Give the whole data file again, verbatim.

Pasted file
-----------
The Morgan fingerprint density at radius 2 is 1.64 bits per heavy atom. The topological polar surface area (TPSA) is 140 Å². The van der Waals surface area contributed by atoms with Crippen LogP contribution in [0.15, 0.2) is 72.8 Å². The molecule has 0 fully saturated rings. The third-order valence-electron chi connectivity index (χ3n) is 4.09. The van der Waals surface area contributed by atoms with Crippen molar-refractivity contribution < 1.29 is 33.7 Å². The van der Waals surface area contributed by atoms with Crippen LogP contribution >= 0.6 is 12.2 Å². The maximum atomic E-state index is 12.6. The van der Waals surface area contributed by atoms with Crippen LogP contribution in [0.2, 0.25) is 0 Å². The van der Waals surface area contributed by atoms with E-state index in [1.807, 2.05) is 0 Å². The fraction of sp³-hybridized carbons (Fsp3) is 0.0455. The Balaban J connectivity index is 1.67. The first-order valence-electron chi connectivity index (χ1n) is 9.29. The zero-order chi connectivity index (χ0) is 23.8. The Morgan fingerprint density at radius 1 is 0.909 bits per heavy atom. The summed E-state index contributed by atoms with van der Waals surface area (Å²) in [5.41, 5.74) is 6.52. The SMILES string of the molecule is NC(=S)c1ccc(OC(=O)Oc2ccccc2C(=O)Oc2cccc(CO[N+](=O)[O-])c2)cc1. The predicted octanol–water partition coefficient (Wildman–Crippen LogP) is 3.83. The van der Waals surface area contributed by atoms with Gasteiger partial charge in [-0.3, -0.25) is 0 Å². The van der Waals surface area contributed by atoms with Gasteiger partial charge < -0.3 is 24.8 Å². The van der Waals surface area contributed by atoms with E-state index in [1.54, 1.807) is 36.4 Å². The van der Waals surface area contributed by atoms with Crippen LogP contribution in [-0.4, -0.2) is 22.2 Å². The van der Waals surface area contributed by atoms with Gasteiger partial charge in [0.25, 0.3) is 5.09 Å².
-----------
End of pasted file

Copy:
The Morgan fingerprint density at radius 2 is 1.64 bits per heavy atom. The topological polar surface area (TPSA) is 140 Å². The van der Waals surface area contributed by atoms with Crippen LogP contribution in [0.15, 0.2) is 72.8 Å². The molecule has 0 fully saturated rings. The third-order valence-electron chi connectivity index (χ3n) is 4.09. The van der Waals surface area contributed by atoms with Crippen molar-refractivity contribution < 1.29 is 33.7 Å². The van der Waals surface area contributed by atoms with Crippen LogP contribution >= 0.6 is 12.2 Å². The maximum atomic E-state index is 12.6. The van der Waals surface area contributed by atoms with Crippen LogP contribution in [0.2, 0.25) is 0 Å². The van der Waals surface area contributed by atoms with E-state index in [1.807, 2.05) is 0 Å². The fraction of sp³-hybridized carbons (Fsp3) is 0.0455. The Balaban J connectivity index is 1.67. The first-order valence-electron chi connectivity index (χ1n) is 9.29. The zero-order chi connectivity index (χ0) is 23.8. The Morgan fingerprint density at radius 1 is 0.909 bits per heavy atom. The summed E-state index contributed by atoms with van der Waals surface area (Å²) in [5.41, 5.74) is 6.52. The SMILES string of the molecule is NC(=S)c1ccc(OC(=O)Oc2ccccc2C(=O)Oc2cccc(CO[N+](=O)[O-])c2)cc1. The predicted octanol–water partition coefficient (Wildman–Crippen LogP) is 3.83. The van der Waals surface area contributed by atoms with Gasteiger partial charge in [-0.3, -0.25) is 0 Å². The van der Waals surface area contributed by atoms with Gasteiger partial charge < -0.3 is 24.8 Å². The van der Waals surface area contributed by atoms with E-state index in [1.54, 1.807) is 36.4 Å². The van der Waals surface area contributed by atoms with Crippen LogP contribution in [-0.4, -0.2) is 22.2 Å². The van der Waals surface area contributed by atoms with Gasteiger partial charge in [0.25, 0.3) is 5.09 Å².